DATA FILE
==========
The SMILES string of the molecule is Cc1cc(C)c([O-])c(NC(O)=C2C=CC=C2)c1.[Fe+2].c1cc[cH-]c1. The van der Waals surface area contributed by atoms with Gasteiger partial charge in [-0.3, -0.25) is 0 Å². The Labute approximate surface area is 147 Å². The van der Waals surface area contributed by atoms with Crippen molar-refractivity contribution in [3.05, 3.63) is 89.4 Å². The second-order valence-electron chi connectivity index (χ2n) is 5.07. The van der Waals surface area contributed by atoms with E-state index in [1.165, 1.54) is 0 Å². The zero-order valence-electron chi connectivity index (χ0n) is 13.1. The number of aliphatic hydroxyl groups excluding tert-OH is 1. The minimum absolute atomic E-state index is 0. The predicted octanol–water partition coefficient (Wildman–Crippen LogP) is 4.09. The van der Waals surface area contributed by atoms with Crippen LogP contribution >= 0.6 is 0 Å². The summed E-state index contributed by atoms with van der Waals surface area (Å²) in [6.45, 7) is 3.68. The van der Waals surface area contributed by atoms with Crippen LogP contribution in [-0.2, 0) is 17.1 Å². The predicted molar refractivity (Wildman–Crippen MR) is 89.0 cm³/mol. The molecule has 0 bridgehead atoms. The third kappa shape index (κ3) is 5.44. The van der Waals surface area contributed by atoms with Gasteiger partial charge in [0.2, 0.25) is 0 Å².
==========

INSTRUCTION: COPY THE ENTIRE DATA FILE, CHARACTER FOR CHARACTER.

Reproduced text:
The SMILES string of the molecule is Cc1cc(C)c([O-])c(NC(O)=C2C=CC=C2)c1.[Fe+2].c1cc[cH-]c1. The van der Waals surface area contributed by atoms with Gasteiger partial charge in [-0.3, -0.25) is 0 Å². The Labute approximate surface area is 147 Å². The van der Waals surface area contributed by atoms with Crippen molar-refractivity contribution in [3.05, 3.63) is 89.4 Å². The second-order valence-electron chi connectivity index (χ2n) is 5.07. The van der Waals surface area contributed by atoms with E-state index in [1.165, 1.54) is 0 Å². The zero-order valence-electron chi connectivity index (χ0n) is 13.1. The number of aliphatic hydroxyl groups excluding tert-OH is 1. The minimum absolute atomic E-state index is 0. The predicted octanol–water partition coefficient (Wildman–Crippen LogP) is 4.09. The van der Waals surface area contributed by atoms with Crippen LogP contribution >= 0.6 is 0 Å². The summed E-state index contributed by atoms with van der Waals surface area (Å²) in [6.45, 7) is 3.68. The van der Waals surface area contributed by atoms with Crippen LogP contribution in [-0.2, 0) is 17.1 Å². The predicted molar refractivity (Wildman–Crippen MR) is 89.0 cm³/mol. The molecule has 0 bridgehead atoms. The third kappa shape index (κ3) is 5.44. The van der Waals surface area contributed by atoms with Gasteiger partial charge in [0.2, 0.25) is 0 Å².